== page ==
Filipino Marine Scientist Receives L’Oréal-UNESCO Fellowship Grant

Dr. Charissa Marcaida Ferrera, who studies the impact of nitrogen and phosphorous contamination on water bodies, received the equivalent of US$7,600 to support her research.

AsianScientist (Jun. 6, 2018) – The L’Oréal Foundation and UNESCO have awarded the L’Oréal-UNESCO For Women in Science (FWIS) National Fellowship in the Philippines to a marine scientist. Dr. Charissa Marcaida Ferrera, a researcher at the University of the Philippines Marine Science Institute (UP MSI), is the 2018 FWIS National Fellow. She has received 400,000 pesos (~US$7,600) for her choice of research activities.

The FWIS National Fellowship seeks to recognize outstanding women researchers in the country who have contributed to scientific progress and society. Ferrera is the fifth scientist in the Philippines to be awarded the FWIS National Fellowship since the program began in the country in 2011.

Ferrera has been working as a researcher at the UP MSI since 2012. Her research interests lie in understanding the water quality in local communities, particularly in Bolinao and Anda in the province of Pangasinan, which is about five hours away from the Philippine capital, Manila. She is particularly interested in assessing the amount of phosphorus present in the water in mariculture-impacted tropical coastal areas in Bolinao and Anda.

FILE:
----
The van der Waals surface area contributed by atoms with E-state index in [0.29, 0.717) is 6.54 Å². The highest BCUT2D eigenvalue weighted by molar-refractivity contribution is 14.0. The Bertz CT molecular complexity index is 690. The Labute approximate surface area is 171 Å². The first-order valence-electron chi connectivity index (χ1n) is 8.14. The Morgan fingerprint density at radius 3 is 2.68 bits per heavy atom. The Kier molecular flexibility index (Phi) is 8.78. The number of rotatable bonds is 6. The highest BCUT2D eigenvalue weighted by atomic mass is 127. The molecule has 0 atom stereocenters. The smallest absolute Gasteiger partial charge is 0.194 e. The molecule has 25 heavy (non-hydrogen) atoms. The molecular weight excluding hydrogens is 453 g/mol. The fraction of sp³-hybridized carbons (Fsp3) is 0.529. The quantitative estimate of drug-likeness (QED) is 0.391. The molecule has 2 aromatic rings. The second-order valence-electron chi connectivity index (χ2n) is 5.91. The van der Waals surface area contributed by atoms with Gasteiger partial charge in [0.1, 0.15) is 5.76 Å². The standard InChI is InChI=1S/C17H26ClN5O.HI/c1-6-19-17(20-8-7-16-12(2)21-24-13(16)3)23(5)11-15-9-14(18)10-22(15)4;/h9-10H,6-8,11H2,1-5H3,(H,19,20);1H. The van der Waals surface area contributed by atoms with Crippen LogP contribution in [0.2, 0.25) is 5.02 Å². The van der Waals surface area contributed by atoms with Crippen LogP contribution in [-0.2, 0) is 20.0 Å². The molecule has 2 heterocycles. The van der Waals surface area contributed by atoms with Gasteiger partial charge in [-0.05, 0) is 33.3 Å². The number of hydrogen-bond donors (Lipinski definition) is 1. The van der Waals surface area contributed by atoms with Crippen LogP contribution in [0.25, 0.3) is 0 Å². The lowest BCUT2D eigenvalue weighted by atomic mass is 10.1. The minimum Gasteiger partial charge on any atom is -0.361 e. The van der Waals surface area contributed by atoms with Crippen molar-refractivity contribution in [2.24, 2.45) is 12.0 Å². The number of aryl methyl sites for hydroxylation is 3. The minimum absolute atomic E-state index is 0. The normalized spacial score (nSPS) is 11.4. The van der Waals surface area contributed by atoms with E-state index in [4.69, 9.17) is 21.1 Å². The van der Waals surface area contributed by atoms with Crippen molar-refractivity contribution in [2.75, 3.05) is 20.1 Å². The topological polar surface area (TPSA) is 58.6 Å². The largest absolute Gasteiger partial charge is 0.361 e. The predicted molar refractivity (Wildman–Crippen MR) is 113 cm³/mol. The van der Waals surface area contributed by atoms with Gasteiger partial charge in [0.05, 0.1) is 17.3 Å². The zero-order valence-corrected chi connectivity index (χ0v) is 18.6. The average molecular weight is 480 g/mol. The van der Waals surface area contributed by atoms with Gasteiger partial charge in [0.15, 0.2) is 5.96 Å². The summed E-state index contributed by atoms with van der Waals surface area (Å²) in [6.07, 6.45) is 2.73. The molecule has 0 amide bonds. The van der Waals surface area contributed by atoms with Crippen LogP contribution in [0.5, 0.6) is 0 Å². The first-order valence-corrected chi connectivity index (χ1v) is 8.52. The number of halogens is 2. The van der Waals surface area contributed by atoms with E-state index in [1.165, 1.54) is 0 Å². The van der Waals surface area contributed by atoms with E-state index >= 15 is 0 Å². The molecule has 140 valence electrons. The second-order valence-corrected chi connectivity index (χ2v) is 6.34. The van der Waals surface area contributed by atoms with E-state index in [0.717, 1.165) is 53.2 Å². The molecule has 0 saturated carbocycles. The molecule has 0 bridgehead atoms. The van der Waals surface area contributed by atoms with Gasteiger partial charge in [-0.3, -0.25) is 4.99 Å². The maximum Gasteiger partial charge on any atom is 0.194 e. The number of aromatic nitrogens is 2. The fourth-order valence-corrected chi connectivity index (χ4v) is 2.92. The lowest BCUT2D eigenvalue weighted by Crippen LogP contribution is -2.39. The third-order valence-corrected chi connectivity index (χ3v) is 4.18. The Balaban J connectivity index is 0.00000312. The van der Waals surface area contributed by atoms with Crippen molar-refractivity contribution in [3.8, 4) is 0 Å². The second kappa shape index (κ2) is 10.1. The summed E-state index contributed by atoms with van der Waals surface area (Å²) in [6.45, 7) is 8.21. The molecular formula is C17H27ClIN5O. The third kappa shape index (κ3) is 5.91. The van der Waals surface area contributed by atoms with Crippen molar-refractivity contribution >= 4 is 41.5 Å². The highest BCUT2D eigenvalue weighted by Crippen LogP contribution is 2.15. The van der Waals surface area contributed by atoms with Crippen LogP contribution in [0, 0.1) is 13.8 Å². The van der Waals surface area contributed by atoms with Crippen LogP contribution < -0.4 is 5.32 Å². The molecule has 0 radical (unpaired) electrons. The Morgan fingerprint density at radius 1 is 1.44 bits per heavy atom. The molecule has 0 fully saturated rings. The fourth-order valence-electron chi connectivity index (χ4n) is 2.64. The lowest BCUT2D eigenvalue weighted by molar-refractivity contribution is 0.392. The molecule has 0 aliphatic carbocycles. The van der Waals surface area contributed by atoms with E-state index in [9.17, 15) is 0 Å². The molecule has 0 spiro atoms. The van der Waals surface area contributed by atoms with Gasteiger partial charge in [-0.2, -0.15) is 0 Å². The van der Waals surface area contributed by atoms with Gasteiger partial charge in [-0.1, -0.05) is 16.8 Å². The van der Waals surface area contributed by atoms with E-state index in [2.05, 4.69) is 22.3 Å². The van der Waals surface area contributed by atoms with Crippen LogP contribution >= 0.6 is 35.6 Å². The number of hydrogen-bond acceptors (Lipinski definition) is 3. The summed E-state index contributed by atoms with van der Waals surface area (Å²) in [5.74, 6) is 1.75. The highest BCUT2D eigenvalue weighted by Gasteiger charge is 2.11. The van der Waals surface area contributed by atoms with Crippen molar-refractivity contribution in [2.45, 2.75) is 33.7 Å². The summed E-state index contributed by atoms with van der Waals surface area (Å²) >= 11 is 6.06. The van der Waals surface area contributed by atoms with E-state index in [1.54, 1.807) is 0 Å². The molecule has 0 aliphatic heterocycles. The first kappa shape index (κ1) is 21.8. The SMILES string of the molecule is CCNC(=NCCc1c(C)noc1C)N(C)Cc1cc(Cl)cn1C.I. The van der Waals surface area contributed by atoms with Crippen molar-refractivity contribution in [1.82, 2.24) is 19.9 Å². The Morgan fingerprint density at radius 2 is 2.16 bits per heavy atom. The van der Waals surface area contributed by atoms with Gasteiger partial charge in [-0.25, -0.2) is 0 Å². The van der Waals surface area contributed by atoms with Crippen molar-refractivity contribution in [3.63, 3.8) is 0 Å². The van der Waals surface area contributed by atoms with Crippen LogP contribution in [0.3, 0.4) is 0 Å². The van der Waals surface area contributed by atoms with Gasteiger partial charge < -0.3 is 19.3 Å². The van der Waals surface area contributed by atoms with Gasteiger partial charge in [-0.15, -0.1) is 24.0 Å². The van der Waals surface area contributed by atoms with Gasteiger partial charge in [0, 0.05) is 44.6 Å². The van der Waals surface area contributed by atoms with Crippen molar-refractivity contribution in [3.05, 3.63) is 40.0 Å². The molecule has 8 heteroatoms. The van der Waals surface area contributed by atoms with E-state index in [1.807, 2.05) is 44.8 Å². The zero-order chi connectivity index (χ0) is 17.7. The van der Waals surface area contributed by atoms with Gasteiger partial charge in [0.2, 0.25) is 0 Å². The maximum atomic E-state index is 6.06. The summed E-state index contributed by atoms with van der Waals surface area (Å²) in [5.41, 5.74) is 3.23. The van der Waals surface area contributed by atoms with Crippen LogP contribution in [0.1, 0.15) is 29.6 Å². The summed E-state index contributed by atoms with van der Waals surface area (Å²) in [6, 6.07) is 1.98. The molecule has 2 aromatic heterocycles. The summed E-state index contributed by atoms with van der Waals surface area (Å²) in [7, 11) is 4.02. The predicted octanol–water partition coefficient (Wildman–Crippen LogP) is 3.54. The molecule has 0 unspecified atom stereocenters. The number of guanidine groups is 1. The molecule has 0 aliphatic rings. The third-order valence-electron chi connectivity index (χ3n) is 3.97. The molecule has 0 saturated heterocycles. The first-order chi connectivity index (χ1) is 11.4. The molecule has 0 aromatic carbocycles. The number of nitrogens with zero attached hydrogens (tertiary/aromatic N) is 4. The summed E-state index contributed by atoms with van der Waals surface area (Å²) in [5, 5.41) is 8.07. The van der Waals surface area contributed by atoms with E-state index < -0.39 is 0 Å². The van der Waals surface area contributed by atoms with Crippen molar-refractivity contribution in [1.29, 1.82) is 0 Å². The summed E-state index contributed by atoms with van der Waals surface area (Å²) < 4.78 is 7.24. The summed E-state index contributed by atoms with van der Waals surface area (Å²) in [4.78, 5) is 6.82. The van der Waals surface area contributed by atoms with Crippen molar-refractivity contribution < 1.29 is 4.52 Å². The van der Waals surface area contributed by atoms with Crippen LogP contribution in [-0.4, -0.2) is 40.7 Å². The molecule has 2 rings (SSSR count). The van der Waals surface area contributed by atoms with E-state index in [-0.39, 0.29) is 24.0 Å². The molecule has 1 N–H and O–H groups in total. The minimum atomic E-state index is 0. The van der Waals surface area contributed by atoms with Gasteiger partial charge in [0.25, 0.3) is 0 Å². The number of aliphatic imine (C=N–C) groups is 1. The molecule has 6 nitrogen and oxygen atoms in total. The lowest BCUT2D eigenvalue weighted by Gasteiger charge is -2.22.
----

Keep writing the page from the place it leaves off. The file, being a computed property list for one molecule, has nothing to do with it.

“Water in Bolinao has more phosphorus than nitrogen because the excess fish feeds end up in water columns and sediments. When these decompose, they give off phosphorus, contaminating the water in the area,” Ferrera told Asian Scientist Magazine.

She explained that this is especially prevalent during the dry season lasting from March-May. However, during the rainy season, nitrogen contamination becomes a problem.

“Once the rainy season starts, the runoff into rivers contains more nitrogen. Phytoplanktons which were deprived of nitrogen during the dry season thrive during this period, resulting in harmful algal blooms or what is known as a red tide. When the organic matter from the red tide decomposes, the oxygen level of the water is depleted, which causes the fish to die,” she explained.

Ferrera intends to use part of the FWIS grant to produce science communication materials for the local government and the communities in Bolinao.

“I also want to expand my research into studying oxygen isotopes in the sediments to understand what other forms of phosphorus are present in them,” said Ferrera.



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Copyright: Asian Scientist Magazine; Photo: Shai Panela.
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Shai Panela is an award-winning freelance science journalist based in the Philippines. She was part of the Asian Science Journalism fellowship program of the World Federation of Science Journalists in 2013 and covers stories in science, health, technology and the environment.

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